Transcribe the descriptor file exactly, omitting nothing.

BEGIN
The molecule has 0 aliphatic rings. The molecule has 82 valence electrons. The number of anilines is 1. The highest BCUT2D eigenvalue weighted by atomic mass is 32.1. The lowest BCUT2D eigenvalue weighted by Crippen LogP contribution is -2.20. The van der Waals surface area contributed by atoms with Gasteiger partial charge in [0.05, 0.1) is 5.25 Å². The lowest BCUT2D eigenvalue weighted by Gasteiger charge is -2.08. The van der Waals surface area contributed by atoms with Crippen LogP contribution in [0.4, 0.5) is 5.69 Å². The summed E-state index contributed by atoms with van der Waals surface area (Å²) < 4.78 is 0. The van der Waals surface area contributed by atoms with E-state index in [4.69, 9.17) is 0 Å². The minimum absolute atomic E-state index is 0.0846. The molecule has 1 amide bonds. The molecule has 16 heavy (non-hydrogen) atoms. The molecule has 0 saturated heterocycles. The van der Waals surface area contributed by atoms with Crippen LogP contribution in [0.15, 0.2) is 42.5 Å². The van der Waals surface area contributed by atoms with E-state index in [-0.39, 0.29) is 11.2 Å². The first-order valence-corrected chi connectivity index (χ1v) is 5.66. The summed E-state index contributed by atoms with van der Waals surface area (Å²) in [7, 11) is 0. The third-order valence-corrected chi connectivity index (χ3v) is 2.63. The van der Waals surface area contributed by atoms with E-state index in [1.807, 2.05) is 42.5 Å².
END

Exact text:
The molecule has 0 aliphatic rings. The molecule has 82 valence electrons. The number of anilines is 1. The highest BCUT2D eigenvalue weighted by atomic mass is 32.1. The lowest BCUT2D eigenvalue weighted by Crippen LogP contribution is -2.20. The van der Waals surface area contributed by atoms with Gasteiger partial charge in [0.05, 0.1) is 5.25 Å². The lowest BCUT2D eigenvalue weighted by Gasteiger charge is -2.08. The van der Waals surface area contributed by atoms with Crippen LogP contribution in [0.4, 0.5) is 5.69 Å². The summed E-state index contributed by atoms with van der Waals surface area (Å²) < 4.78 is 0. The van der Waals surface area contributed by atoms with E-state index in [4.69, 9.17) is 0 Å². The minimum absolute atomic E-state index is 0.0846. The molecule has 1 amide bonds. The molecule has 16 heavy (non-hydrogen) atoms. The molecule has 0 saturated heterocycles. The van der Waals surface area contributed by atoms with Crippen LogP contribution in [0.15, 0.2) is 42.5 Å². The van der Waals surface area contributed by atoms with E-state index in [-0.39, 0.29) is 11.2 Å². The first-order valence-corrected chi connectivity index (χ1v) is 5.66. The summed E-state index contributed by atoms with van der Waals surface area (Å²) in [7, 11) is 0. The third-order valence-corrected chi connectivity index (χ3v) is 2.63. The van der Waals surface area contributed by atoms with E-state index in [1.807, 2.05) is 42.5 Å².